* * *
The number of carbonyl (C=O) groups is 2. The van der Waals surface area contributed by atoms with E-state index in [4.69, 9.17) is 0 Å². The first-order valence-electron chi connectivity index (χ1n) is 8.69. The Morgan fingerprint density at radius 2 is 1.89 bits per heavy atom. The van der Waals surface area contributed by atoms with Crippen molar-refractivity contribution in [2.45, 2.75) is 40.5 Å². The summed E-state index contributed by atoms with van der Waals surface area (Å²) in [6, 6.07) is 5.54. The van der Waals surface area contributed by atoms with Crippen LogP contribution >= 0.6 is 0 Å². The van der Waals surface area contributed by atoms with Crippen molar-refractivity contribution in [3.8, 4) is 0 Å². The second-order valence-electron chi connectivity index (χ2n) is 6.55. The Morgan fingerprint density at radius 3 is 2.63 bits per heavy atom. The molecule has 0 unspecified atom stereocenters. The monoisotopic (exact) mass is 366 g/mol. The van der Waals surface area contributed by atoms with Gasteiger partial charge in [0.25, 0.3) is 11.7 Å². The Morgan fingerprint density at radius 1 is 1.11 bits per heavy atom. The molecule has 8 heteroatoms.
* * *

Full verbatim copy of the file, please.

The number of carbonyl (C=O) groups is 2. The van der Waals surface area contributed by atoms with E-state index in [4.69, 9.17) is 0 Å². The first-order valence-electron chi connectivity index (χ1n) is 8.69. The Morgan fingerprint density at radius 2 is 1.89 bits per heavy atom. The van der Waals surface area contributed by atoms with Crippen molar-refractivity contribution in [2.45, 2.75) is 40.5 Å². The summed E-state index contributed by atoms with van der Waals surface area (Å²) in [6, 6.07) is 5.54. The van der Waals surface area contributed by atoms with Crippen LogP contribution >= 0.6 is 0 Å². The van der Waals surface area contributed by atoms with Crippen molar-refractivity contribution in [3.8, 4) is 0 Å². The second-order valence-electron chi connectivity index (χ2n) is 6.55. The Morgan fingerprint density at radius 3 is 2.63 bits per heavy atom. The molecule has 0 unspecified atom stereocenters. The monoisotopic (exact) mass is 366 g/mol. The van der Waals surface area contributed by atoms with Gasteiger partial charge in [0.25, 0.3) is 11.7 Å². The Morgan fingerprint density at radius 1 is 1.11 bits per heavy atom. The molecule has 8 heteroatoms.